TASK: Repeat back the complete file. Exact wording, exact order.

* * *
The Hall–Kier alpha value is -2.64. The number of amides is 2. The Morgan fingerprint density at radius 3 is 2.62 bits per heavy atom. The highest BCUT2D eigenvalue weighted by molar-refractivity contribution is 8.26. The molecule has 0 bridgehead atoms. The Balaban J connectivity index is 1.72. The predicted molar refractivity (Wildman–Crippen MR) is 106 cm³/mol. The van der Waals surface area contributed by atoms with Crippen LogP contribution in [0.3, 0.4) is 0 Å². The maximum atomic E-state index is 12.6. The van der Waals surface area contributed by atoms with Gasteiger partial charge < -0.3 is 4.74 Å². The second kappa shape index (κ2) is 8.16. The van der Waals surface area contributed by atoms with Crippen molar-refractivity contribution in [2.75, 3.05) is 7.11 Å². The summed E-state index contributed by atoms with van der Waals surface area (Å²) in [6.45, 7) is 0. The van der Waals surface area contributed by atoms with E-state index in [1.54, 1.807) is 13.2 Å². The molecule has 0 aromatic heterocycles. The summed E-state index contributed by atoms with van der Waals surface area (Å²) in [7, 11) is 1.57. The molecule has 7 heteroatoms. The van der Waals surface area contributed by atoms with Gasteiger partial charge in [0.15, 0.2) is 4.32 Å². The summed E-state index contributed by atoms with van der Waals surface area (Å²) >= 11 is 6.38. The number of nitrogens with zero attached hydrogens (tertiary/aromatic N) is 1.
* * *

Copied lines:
The Hall–Kier alpha value is -2.64. The number of amides is 2. The Morgan fingerprint density at radius 3 is 2.62 bits per heavy atom. The highest BCUT2D eigenvalue weighted by molar-refractivity contribution is 8.26. The molecule has 0 bridgehead atoms. The Balaban J connectivity index is 1.72. The predicted molar refractivity (Wildman–Crippen MR) is 106 cm³/mol. The van der Waals surface area contributed by atoms with Crippen LogP contribution in [0.3, 0.4) is 0 Å². The maximum atomic E-state index is 12.6. The van der Waals surface area contributed by atoms with Gasteiger partial charge < -0.3 is 4.74 Å². The second kappa shape index (κ2) is 8.16. The van der Waals surface area contributed by atoms with Crippen molar-refractivity contribution in [2.75, 3.05) is 7.11 Å². The summed E-state index contributed by atoms with van der Waals surface area (Å²) in [6.45, 7) is 0. The van der Waals surface area contributed by atoms with E-state index in [1.54, 1.807) is 13.2 Å². The molecule has 0 aromatic heterocycles. The summed E-state index contributed by atoms with van der Waals surface area (Å²) in [7, 11) is 1.57. The molecule has 7 heteroatoms. The van der Waals surface area contributed by atoms with Gasteiger partial charge in [0.15, 0.2) is 4.32 Å². The summed E-state index contributed by atoms with van der Waals surface area (Å²) >= 11 is 6.38. The number of nitrogens with zero attached hydrogens (tertiary/aromatic N) is 1.